Major League Soccer (MLS) could potentially allow its teams to sell sponsorship opportunities on players’ shorts in an attempt to decrease the financial impact caused by the global health pandemic.
According to The Washington Post , sides will be able to negotiate with brands around the new kit sponsorship during the ‘MLS is Back Tournament’, the league’s new competition based at Walt Disney World Resort.
The initiative has reportedly been made available so the teams can benefit from garnering extra revenue, which will be boosted with the competition having all of its games broadcasted.
Last week MLS Commissioner Don Garber told reporters that the competition is set to lose out on an estimated $1 billion in revenue due to the coronavirus, with a significant portion of the figure due to game-day revenue.
He said: “Major League Soccer will take a billion dollar revenue hit due to the pandemic and that’s a function of lost revenue that regardless of what we’re able to do, is going to be nearly impossible to generate at the levels that we need.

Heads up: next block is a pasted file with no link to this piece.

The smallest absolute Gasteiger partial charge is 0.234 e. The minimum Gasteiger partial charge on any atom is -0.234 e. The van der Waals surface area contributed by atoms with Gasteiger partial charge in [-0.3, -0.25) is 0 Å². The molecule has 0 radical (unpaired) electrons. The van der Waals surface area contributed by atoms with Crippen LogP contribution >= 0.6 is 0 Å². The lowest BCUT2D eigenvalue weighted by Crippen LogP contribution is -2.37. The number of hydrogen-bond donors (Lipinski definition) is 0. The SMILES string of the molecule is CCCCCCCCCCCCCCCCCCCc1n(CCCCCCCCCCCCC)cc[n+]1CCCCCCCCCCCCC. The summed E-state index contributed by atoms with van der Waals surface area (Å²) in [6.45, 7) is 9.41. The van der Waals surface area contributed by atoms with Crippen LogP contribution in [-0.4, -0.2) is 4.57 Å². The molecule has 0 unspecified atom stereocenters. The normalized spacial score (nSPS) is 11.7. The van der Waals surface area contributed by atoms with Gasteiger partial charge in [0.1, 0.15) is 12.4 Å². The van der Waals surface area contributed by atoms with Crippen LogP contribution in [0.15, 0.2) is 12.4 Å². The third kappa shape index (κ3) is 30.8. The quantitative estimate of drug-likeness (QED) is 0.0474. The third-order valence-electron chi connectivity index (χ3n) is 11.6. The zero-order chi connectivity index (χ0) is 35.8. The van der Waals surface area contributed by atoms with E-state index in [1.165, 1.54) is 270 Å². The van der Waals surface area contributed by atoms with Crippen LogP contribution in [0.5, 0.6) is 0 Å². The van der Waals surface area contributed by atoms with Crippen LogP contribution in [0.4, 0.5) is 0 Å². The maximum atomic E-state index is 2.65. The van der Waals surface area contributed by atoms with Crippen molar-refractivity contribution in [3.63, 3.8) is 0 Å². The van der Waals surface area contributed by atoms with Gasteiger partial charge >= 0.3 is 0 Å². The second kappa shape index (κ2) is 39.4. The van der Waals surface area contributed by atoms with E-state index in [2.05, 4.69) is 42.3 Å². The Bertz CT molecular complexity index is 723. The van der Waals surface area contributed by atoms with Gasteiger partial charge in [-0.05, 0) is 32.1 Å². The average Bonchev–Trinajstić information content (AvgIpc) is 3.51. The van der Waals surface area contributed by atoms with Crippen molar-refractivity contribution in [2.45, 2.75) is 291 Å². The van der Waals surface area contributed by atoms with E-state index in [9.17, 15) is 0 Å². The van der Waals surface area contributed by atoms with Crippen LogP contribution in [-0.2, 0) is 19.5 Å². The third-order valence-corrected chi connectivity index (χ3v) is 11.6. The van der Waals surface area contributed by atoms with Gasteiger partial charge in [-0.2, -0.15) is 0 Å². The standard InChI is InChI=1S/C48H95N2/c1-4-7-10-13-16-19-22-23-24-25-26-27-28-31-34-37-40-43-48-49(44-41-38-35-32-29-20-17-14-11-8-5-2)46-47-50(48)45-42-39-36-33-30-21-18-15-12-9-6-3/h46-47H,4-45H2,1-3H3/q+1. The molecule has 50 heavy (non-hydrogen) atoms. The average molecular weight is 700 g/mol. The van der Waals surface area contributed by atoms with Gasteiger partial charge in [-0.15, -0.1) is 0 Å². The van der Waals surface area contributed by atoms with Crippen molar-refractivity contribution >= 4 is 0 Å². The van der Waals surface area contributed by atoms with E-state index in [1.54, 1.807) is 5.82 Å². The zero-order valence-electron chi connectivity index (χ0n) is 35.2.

“When we lose the ability to sell tickets and we lose the ability to have any hospitality and other game day stadium revenues … today that is on hold. And we really don’t know what it’s going to look like, going forward.”
Additionally, Garber highlighted in the conference that initiatives will be put in place in order to help teams financially throughout the remainder of the campaign.
The Washington Post also reported that the league is also looking into the possibility of allowing its sides to have sponsors on the left sleeve of its kits. So far only right sleeve sponsorships have been made viable with D.C United being one of the first following its partnership with Caesars Entertainment. In total only four sides have a right sleeve sponsor.
If MLS does in fact allow its side to add extra sponsors during the one-off competition then the organisation follows a number of other sporting organisations expanding its regulations to provide clubs with more potential revenue.
Last week, the International Cricket Council (ICC) adjusted its sponsorship guidelines to allow chest sponsorships in Test matches for the first time for a 12 month period to provide sides with extra income.